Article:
Stockton’s New Atomic Force Microscope Will Allow Researchers to Resolve Atoms


For Immediate Release; View photos on Flickr

Contact:         Susan Allen
                        News and Media Relations
                        Galloway, N.J. 08205
                        (609) 652-4790

Galloway, N.J. – Stockton University students and faculty can create images of atoms and map the surface structure of materials using a new Atomic Force Microscope (AFM), advancing the university’s research into a realm once invisible.       

“Stockton’s AFM is about 2,000 times more powerful than the best optical microscopes and it has the ability to resolve atoms,” explained Jason Shulman, assistant professor of Physics.

Students studying nanoscience, the study of material structure on the scale of nanometers, will be able to discover properties of materials that can only be seen with an AFM. Carbon nanotubes, strong tube-like structures made up of carbon atoms, are used in the medical industry for drug delivery and can also be used as electrical conductors. An AFM can help to characterize the structure and properties of a nanotube.

The AFM was purchased with funding from a $6.4 million Equipment Leasing Fund (ELF) state grant awarded to the School of Natural Sciences and Mathematics in 2013, which purchased most of the current cutting-edge scientific equipment housed in the Unified Science Center.

Stockton grants almost 22 percent of all the science and mathematics undergraduate degrees among New Jersey's senior state colleges and universities. Stockton’s Academic Quad expansion will include a $33.2 million Unified Science Center 2, where the microscope will eventually be housed.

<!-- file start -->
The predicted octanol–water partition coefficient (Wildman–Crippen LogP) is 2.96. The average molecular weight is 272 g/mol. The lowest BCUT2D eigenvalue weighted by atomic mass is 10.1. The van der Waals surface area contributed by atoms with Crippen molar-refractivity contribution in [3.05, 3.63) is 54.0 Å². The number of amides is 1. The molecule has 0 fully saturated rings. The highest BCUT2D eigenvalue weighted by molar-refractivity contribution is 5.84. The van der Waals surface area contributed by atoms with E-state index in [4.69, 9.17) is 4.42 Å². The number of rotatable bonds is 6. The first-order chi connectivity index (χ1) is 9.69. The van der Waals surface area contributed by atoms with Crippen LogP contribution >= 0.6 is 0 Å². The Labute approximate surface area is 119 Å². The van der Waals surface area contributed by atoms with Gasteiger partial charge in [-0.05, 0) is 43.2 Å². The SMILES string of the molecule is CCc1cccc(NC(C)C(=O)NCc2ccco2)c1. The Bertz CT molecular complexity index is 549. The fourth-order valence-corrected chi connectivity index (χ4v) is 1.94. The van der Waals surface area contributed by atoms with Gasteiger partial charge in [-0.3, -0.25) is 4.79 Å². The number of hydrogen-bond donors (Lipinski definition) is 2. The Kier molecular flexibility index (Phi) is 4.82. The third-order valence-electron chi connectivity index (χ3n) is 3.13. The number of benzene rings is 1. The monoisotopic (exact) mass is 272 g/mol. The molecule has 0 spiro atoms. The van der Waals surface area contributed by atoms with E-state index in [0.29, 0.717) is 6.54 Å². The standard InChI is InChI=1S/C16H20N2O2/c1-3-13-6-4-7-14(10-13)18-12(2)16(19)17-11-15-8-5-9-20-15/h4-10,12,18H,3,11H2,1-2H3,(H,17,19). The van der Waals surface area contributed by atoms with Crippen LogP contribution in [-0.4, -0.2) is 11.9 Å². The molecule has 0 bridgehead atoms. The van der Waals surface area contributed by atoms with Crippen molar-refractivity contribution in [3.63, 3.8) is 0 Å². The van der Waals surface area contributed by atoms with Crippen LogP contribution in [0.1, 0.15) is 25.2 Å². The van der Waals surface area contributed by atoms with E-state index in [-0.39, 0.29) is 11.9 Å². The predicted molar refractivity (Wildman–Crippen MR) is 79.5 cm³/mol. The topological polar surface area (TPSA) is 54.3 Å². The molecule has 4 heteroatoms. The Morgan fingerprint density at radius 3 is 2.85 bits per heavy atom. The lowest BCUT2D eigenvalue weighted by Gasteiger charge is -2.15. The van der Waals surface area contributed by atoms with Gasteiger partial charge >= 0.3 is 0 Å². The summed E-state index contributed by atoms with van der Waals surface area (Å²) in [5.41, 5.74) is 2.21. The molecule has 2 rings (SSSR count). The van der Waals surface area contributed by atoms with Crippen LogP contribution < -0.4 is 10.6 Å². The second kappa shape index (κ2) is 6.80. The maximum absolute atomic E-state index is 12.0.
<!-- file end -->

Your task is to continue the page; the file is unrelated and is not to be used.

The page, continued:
Using an atomic force microscope at the undergraduate level prepares students for graduate research and their future careers.

The new microscope, manufactured by NanoMagnetics Instruments, looks somewhat similar to a traditional optical microscope, but its functionality and capabilities are vastly different.

Instead of looking through an eyepiece lens at samples illuminated with light, the AFM generates a computer image after a needle systematically scans the sample and sends the information to be analyzed by software.  

“The needle deflects upward when the surface rises and downward in valleys. A computer registers the amount of deflection. The end result is a topographical image of the surface,” Shulman explained.

The resulting image is color coded to define the surface structure and to reflect the variations in height, characterizing textures that cannot be seen by the eye.

Optical microscopes can only magnify objects to a size that is on the order of a wavelength of light. With an AFM, light is no longer a limitation, allowing magnification on the scale of nanometers (one billionth of a meter). 

The AFM is mounted on a vibration isolation platform, which will negate any movements caused by sound vibrations or movement in the vicinity, and is housed within an acoustic, thermal and vibration isolation cabinet.

When imaging small samples, the slightest vibrations cause errors. Dust also becomes magnified.                                                          

“Watch out for the dust particles,” warns Shulman, as he places a sample under the needle.

A speck of dust can be enlarged to the size of a dime in an AFM image.

In addition to topographical measurements, the AFM can also visualize the electronic, magnetic and mechanical structure of surfaces, and more, helping physics students to better understand small scale physics.